Comparison of contents of phytates and saponins and the effect of processing in some selected edible beans in Sri Lanka
Keerthana Sivakumaran, MA Jagath Wansapala, HM Theja Herath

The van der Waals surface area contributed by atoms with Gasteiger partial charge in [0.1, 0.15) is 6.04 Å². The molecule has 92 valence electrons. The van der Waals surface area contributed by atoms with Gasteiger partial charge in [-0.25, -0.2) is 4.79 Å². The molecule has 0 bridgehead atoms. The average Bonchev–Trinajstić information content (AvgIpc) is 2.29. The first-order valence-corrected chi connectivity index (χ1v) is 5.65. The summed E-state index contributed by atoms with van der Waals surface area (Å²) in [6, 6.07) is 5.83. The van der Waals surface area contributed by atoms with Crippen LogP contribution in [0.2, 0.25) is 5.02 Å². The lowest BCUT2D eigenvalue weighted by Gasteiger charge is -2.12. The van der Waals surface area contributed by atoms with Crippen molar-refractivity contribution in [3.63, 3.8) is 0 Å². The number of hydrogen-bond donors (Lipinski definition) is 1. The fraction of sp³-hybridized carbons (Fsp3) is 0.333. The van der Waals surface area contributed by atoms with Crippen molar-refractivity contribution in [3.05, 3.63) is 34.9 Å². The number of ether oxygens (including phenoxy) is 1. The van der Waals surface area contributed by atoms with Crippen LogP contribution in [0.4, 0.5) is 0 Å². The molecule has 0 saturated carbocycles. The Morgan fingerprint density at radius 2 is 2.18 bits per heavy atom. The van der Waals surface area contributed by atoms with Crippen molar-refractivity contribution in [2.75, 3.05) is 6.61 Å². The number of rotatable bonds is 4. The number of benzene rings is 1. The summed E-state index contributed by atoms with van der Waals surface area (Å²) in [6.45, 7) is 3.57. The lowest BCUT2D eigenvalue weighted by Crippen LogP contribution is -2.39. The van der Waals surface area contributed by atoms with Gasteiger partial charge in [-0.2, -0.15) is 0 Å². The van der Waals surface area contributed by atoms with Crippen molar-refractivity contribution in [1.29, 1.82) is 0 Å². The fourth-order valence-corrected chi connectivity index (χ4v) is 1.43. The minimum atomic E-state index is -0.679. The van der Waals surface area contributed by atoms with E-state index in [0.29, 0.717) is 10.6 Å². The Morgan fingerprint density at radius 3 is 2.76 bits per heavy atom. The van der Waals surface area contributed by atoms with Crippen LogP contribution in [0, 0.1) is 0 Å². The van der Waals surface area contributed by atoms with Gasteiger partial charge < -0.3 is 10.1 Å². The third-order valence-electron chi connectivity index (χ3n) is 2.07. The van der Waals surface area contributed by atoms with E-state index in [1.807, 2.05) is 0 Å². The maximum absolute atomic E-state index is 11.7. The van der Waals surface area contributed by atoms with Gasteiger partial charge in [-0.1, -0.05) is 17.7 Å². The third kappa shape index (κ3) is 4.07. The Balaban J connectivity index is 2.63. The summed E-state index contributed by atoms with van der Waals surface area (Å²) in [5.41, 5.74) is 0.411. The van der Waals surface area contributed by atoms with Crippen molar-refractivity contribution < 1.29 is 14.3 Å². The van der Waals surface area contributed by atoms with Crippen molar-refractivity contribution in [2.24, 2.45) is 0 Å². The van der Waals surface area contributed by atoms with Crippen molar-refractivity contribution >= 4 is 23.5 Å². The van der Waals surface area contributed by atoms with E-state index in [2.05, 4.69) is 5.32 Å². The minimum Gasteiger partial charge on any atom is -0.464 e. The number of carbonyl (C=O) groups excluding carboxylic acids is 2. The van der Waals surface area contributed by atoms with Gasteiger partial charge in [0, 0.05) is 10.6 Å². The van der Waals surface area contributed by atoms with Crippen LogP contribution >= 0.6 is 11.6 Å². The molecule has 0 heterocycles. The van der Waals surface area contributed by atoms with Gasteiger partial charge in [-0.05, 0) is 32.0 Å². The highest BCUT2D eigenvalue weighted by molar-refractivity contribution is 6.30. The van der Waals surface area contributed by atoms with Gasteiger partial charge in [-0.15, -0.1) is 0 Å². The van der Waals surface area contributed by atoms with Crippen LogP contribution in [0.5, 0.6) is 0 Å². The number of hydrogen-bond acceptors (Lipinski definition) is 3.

Legumes which are important sources of proteins, minerals and vitamins, comprise significant amounts of anti-nutritional factors (ANFs) leading to limited functionality and bioavailability of proteins and minerals. This study was focused on determining the contents of phytates and saponins in eleven legume varieties in Sri Lanka and the effect of processing on their contents. Eleven legume varieties, Mung bean (MI5, MI6), Cowpea (Waruni, MICP1, Bombay, Dhawala, ANKCP1), Soybean (MISB1, Pb1) and Horse gram (ANK Black, ANK Brown) were analyzed to determine the phytate contents on eluted acid extracted fraction from anion exchange chromatographic technique followed by spectrophotometrical determination while saponins by double solvent extraction gravimetric method. Soya bean (Pb1) had the significantly (p ≤ 0.05) highest initial phytate content of (9.12 ± 0. 61 mg/g) and horse gram (ANK Black) had the lowest phytate content (2.60 ± 0. 26 mg/g). Saponin content ranged from (8.01 ± 0.70 mg/g) in soyabean (Pb1) to (12.76 ± 1.28 mg/g) in soyabean (MISB1). Processed legumes, soaking followed by autoclaving, showed a reduction in phytate and saponin contents ranging from 8.34% - 33.05 % and 6.35% - 72.02% respectively.